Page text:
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Robert Mangold was born on October 12, 1937, in Buffalo, New York. In 1956 he enrolled in the Cleveland Institute of Art. In 1957 he traveled to see the Carnegie International in Pittsburgh, where he gained exposure to the work of a wide variety of Abstract Expressionist painters. That same year he attended a major exhibition of Clyfford Still’s paintings at the Albright-Knox Art Gallery in Buffalo. Mangold's work soon reflected an interest in Abstract Expressionism as well as in the work of Alberto Burri and Antonio Tàpies.
He began producing large-scale abstract paintings, moving away from an earlier interest in naturalism. After graduating in 1959, he was awarded a fellowship to attend the Yale Summer School of Music and Art, and in the fall of 1960 he entered the graduate program at the Yale University School of Art and Architecture. There he experimented with a variety of stylistic idioms. His classmates included Nancy Graves, Brice Marden, and Richard Serra. In 1962 he moved to New York, where he took a position as a guard and later as a library assistant at the Museum of Modern Art, where he met a number of artists, including Sol LeWitt and Robert Ryman. By 1964 Mangold had developed his signature Minimalist painting style.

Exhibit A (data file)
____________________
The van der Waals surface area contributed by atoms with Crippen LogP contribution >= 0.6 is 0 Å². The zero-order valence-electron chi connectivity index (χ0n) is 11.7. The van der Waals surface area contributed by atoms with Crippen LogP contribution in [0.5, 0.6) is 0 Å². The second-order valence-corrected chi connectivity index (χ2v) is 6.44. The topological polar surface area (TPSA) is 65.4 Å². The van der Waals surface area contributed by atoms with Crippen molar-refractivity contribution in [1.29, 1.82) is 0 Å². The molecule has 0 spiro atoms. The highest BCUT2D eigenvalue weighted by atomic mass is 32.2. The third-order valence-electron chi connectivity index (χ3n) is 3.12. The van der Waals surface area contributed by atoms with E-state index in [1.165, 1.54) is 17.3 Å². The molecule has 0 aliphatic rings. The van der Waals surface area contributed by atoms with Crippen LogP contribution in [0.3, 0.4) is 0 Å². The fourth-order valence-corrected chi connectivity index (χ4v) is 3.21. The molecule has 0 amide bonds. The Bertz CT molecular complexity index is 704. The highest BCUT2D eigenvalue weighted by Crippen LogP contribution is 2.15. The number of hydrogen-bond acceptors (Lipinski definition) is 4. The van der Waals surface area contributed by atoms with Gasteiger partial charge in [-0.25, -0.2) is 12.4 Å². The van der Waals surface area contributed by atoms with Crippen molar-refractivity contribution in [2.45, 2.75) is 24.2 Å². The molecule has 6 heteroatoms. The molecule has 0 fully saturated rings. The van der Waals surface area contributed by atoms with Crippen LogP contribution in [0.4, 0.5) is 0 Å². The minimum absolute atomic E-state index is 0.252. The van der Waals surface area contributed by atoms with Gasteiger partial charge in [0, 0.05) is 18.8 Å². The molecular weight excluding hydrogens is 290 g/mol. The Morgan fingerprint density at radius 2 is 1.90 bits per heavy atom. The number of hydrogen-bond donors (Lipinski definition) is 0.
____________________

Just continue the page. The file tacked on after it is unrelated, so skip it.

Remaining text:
His first solo exhibition was held at the Fischbach Gallery in New York in 1965. In 1966 Mangold’s work was included in Primary Structures, the first major exhibition of Minimalist painting, at the Jewish Museum in New York. In 1968 Mangold began employing acrylic instead of oil paint, rolling rather than spraying it on masonite or plywood grounds. Within the year he moved from these more industrially oriented supports to canvas. In 1970 he began working with shaped canvases and within the same year began brushing paint onto canvas. Major museum exhibitions of Mangold’s work have been held at the Solomon R. Guggenheim Museum in New York (1971), the Museum of Contemporary Art in San Diego (1974), the Stedelijk Museum in Amsterdam (1982), and the Musée d’Orsay in Paris (2006). His recent series utilize elemental forms like the column and ring and employ his characteristic economy of color, gesture, and shape. Mangold lives and works in Washingtonville, New York.